Have you ever wondered why patients in shock are refractory to vasopressor support if also severely acidotic?

I always assumed it was b/c cellular stuff just doesn't work well at low pH.

It turns out the answer is slightly more complicated...

#medtwitter #tweetorial
First we need to establish if acidosis actually leads to vasopressor resistance.

This was first described in 1927 in an experiment involving pithed cats:
- The researchers increased/decreased their respiratory rate to change serum pH
- Responses to vasopressors were measured
Lo and behold, the cats with a lower serum pH had diminished blood pressure responses to vasopressor injection (they used epinephrine).
A similarly diminished response was observed for human skeletal muscles when stimulated with phenylephrine at varying pH's

To understand why vasopressors don't work as well under acidotic conditions we need to remind ourselves what determines blood pressure, aka Ohm's law:

❤️Cardiac output x systemic vascular resistance = blood pressure
As we all learned in physiology class, cardiac output is determined by heart rate, stroke volume, and inotropy (as well as adequate preload).

It turns out that reducing pH INSIDE a cardiac myocyte (and vascular smooth cell) has several downstream effects on adrenergic signalling:
👎 Opening of K exporter channels -> hyperpolarization of the cell membrane ->closing of Ca importer channels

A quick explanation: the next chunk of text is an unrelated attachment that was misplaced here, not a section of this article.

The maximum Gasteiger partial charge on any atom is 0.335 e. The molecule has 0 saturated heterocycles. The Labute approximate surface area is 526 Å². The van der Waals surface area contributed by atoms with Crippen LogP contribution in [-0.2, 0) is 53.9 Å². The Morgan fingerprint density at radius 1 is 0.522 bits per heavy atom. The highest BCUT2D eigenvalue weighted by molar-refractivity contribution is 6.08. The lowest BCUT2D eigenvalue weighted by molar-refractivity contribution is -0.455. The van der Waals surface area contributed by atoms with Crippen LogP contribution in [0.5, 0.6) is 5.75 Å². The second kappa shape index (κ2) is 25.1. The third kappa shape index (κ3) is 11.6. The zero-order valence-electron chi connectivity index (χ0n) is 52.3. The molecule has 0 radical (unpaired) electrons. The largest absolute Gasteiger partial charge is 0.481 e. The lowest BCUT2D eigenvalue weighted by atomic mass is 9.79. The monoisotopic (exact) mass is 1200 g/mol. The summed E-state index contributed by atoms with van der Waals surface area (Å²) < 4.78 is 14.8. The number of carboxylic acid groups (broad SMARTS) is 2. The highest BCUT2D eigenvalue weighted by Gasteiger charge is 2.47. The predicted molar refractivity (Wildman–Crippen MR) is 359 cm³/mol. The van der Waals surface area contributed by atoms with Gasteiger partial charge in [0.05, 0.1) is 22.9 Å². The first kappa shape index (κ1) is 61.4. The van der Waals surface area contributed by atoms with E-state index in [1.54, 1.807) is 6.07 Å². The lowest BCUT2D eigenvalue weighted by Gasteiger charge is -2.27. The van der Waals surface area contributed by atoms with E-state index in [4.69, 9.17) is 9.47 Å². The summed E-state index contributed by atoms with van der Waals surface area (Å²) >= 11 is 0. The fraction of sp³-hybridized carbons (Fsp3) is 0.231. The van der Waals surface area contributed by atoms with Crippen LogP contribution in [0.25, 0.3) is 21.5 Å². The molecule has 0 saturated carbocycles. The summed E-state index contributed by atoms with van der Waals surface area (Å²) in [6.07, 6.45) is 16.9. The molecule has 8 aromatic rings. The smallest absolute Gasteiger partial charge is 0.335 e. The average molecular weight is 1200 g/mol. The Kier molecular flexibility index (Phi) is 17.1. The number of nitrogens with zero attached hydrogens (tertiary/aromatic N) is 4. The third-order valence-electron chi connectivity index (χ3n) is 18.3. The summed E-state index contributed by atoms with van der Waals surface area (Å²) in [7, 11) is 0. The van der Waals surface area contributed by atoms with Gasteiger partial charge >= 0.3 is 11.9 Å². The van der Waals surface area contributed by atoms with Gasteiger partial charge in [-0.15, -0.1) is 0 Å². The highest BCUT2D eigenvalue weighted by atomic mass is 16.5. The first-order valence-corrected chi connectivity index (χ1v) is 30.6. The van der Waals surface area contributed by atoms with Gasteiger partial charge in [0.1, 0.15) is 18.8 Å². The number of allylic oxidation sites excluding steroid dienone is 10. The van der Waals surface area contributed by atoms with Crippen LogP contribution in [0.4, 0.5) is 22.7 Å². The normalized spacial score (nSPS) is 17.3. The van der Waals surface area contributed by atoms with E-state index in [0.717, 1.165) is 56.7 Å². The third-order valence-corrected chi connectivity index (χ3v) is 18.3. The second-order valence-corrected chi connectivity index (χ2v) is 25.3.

Reduced Ca influx into cells leads to:
👎Reduced binding of calcium to myofibrils
👎Vasodilation of vascular smooth muscle cells and decreased inotropy of cardiac myocytes

This = refractoriness to vasopressor stimulation at low intracellular pH.

But what about the impact of pH OUTSIDE the cell?

Amazingly, extracellular acidosis causes a decrease in the amount of cell-surface beta-adrenergic receptors (at least in ex vivo chick embryo ventricular cells)

How/why this occurs is unknown but may be due to phosphorylation and subsequent sequestration of the receptor.

A natural follow-up question would be if there is a particular serum pH below which vasopressors stop working well?

The answer is we don't know, but the above literature suggested a drop off in response at pH < 7.2
Another follow-up question is, if vasopressors don't work well with severe acidosis, should we use alkaline infusions (such as sodium bicarbonate/HCO3) to raise the pH?
This is actually controversial because HCO3 actually DECREASES intracellular pH (probably by being converted to CO2 and creating an H+ ion when reacting with intracellular water).

As we learned before, not something you want to do

Let's sum up what we've learned:
💡Response to vasopressors⬇️w/ acidosis
💡Intracellular acidosis leads to⬆️K efflux, hyperpolarization,⬇️Ca influx into cardiac/vascular muscle cells
💡Extracellular acidosis also⬇️surface adrenergic receptors
💡HCO3⬇️cell pH = controversial
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